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Issue No. 410 February 2017

Safety training for front counter staff

Trudi Brooking has been applying her training to her work at Auckland Central.

New training is under way and stations are trialling a new front counter safety design to help staff, volunteers and the public be safer and feel safer in Police premises.

The developments are part of a project to develop a consistent nationwide front counter safety framework, initially being trialled at police stations in Waikato and Bay of Plenty.

In addition to the construction work, officer safety alarms have been distributed to front counter support staff where requested and safety training has been delivered to 96 percent of these staff and their supervisors.

“For Police to achieve our purpose our people need to be safe and feel safe,” says Assistant Commissioner Districts Allan Boreham.

“This training was designed for staff who work at the front counter areas of police stations to provide them with the skills and knowledge to make timely, well-informed decisions relating to risk assessment.

“We’ve had very positive feedback from participants. All new employees in front counter roles will complete the training during their induction and an annual refresher will be introduced for all front counter staff.”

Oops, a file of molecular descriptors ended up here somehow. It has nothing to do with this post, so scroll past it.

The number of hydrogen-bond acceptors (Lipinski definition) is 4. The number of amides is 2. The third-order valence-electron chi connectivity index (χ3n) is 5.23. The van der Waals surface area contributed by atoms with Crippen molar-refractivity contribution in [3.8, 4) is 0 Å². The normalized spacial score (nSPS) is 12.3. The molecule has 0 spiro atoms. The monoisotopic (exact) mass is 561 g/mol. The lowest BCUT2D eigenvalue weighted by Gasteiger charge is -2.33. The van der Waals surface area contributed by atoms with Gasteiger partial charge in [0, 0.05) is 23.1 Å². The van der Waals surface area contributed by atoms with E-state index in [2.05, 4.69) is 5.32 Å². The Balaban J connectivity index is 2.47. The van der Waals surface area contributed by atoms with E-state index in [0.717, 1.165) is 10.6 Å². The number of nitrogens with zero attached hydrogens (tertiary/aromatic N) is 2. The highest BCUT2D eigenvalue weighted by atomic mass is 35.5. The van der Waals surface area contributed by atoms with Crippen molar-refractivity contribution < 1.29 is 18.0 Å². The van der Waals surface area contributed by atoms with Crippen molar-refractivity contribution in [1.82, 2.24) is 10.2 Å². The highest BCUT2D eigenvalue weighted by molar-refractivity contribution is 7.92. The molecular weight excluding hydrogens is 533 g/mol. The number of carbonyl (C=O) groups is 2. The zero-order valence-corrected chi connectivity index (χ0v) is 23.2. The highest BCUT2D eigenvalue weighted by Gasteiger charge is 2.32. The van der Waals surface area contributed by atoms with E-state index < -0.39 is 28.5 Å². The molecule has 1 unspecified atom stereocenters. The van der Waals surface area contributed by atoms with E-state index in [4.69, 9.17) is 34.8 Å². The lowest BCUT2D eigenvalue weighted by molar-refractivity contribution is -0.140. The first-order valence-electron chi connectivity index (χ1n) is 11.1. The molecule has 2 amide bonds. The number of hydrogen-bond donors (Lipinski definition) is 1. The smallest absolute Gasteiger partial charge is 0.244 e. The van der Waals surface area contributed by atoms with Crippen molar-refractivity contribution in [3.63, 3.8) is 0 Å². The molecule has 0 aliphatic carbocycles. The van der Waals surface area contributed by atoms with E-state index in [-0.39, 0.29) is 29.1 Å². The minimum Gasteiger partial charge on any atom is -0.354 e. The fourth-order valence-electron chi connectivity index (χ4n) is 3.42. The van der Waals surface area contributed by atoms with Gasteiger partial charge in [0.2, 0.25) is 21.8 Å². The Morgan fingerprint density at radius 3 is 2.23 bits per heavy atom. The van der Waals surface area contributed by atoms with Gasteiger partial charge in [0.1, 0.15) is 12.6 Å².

The one-day workshop provides essential safety information, use of the TENR risk assessment tool and de-escalation through communication.

Trudi Brooking, Customer Services Manager at Auckland Central, says she has already applied techniques learned from the workshop.

“I use the communication techniques I learned at the training all the time,” she says.

“I was recently dealing with a particularly angry person and due to now having the right risk assessment tools to communicate effectively with him, I was able to get a positive outcome for him and for me - it gave me a great sense of achievement.

“The workshop has given both my team and myself more confidence to do our job - we can give more focus to customer service rather than worrying about what could go wrong.

“I was also really pleased the workshop covered the importance of near-miss reporting. It’s important to learn from the different types of situations we face and make improvements to help prevent something more serious happening in the future.”

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